About 400,000 children across the U.S. are growing up inside the foster care system, overseen by government employees who are overworked, and agencies that are historically underfunded. When the opioid epidemic hit, foster care systems saw a massive increase in the number of kids in their care. West Virginia has been hit particularly hard. The state has the nation’s highest rate of children removed from their home and put into foster care.
Roughly 6,900 children in the state are in foster care, an increase of almost 60 percent over the past six years. And while state officials point to improvements in the past several years, others argue these reforms don’t go far enough, including 12 foster care children who are now suing the state.
“I’ve been in group homes, detention centers, emergency shelters,” said Geard Mitchell, one of the now-adult plaintiffs in a federal lawsuit that says West Virginia’s foster care system has failed to protect children. “I’ve been in just about every placement they could possibly put a kid in all in one short childhood.”
Mitchell and 11 other foster children are named in a lawsuit filed in 2019 by A Better Childhood (ABC), a child advocacy organization based in New York City.
Lawyers with ABC say the West Virginia Department of Health and Human Resources has made some improvements to its foster care system in recent years, but that these changes don’t go far enough.
“They have a lot of good policies, but they’re not implementing them,” said Marcia Lowry, a lawyer with ABC. The suit claims that foster care children in West Virginia are mistreated and shuffled between “inadequate and dangerous placements, forced to unnecessarily languish in foster care for years.”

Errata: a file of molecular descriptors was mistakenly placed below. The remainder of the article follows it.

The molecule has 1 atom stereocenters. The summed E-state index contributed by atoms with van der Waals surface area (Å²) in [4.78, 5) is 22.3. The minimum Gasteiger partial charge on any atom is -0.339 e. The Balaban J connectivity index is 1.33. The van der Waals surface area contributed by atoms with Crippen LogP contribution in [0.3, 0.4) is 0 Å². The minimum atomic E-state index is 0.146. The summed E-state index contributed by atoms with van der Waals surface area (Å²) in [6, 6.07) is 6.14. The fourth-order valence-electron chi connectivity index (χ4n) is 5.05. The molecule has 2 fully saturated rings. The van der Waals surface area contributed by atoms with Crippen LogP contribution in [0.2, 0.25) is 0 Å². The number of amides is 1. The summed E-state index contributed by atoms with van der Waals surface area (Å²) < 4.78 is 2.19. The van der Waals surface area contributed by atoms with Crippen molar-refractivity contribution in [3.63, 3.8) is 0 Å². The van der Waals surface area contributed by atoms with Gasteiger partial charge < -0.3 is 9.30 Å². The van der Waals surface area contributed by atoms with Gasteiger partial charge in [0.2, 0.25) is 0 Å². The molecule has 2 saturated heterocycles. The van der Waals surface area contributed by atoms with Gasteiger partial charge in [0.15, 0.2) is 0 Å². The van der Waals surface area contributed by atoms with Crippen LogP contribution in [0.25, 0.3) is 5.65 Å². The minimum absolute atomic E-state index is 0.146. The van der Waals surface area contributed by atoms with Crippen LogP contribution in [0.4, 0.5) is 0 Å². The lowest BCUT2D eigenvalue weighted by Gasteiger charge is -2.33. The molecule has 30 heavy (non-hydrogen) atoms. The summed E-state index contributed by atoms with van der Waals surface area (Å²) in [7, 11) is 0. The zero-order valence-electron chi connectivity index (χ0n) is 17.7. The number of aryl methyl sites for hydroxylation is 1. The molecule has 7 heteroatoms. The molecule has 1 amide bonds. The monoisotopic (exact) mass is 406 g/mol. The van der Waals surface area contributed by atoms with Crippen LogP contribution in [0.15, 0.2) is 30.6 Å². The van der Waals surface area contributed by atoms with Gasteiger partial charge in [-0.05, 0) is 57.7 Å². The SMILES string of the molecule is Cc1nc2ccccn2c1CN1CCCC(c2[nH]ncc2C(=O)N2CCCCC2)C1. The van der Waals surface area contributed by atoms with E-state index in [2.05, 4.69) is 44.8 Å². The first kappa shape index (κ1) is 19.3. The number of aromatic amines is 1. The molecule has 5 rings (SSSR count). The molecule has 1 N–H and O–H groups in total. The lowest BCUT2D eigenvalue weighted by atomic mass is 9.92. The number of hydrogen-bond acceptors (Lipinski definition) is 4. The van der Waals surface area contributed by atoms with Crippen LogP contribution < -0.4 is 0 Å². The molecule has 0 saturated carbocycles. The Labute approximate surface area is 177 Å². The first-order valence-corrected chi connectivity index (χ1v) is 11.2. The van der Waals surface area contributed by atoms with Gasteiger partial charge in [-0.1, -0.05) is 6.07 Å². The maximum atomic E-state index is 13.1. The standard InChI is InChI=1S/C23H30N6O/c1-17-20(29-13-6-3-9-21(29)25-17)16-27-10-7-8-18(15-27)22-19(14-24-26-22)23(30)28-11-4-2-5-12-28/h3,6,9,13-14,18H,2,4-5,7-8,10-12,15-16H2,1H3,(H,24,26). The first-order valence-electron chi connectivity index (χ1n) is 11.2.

According to the DHHR, 12 percent of children who are in the agency’s custody live in institutional settings, what the state calls “residential treatment programs.”
For teenagers, the rate is much higher– 44 percent.
Institutionalized For Eight Years
Beginning when he was 11 years old, Mitchell was shuffled between institutional living facilities, including an out-of-state group home in middle Tennessee.
“When I was 12, my worker sent me to a group home for a residential group home for boys that had committed a sex offense. And I didn’t commit a sex offense.”
A judge later found that although the DHHR investigated Mitchell for sexual misconduct, they never brought any charges or presented any evidence in court. And yet he wound up in a group home in Tennessee where most residents were over the age of 15 and had charges pending against them for sex offenses, including rape.
“I was mad that I was around that type of environment. And I didn’t need to be. It got to my head, it started making me like, depressed and it started to make me like, think, like, man, I’m never going to get out.”
Mitchell felt uncomfortable at the facility, and says he begged his caseworker to move him. But he remained there for a year and a half. Later, when Mitchell was 16, he was sent to a maximum security detention center in Boone County, West Virginia. He alleges the only reason he was placed in this prison-like environment was because there were no emergency shelters available.
“Most nights I would wake up and my back would be stiff, or my neck would hurt because I’m sleeping on pretty much bare sheet metal,” Mitchell recalled. He spent his 17th birthday behind bars. “I was depressed. Not because I wasn’t getting any gifts or nothing but because I had no one that I actually cared about or no one that I trusted to spend time with me for my birthday.”
Mitchell’s former lawyer, Scott Driscoe, says stories like these are too common in West Virginia. “I’ve have children in Pennsylvania, Virginia, Florida, all up and down the East Coast. And I think that we need to focus on getting them the services here at home, instead of sending them abroad.”
And that’s one of the main arguments of the ABC lawsuit. That the state of West Virginia sends too many children to live in out-of-state institutions.
The state argues that the lawsuit is unfounded, and they’re already making reforms that will fix these problems.
The DHHR has implemented several programs, including the Safe at Home West Virginia program, which aims to keep more children with their families, or in their communities, instead of sending them out of state or to larger facilities.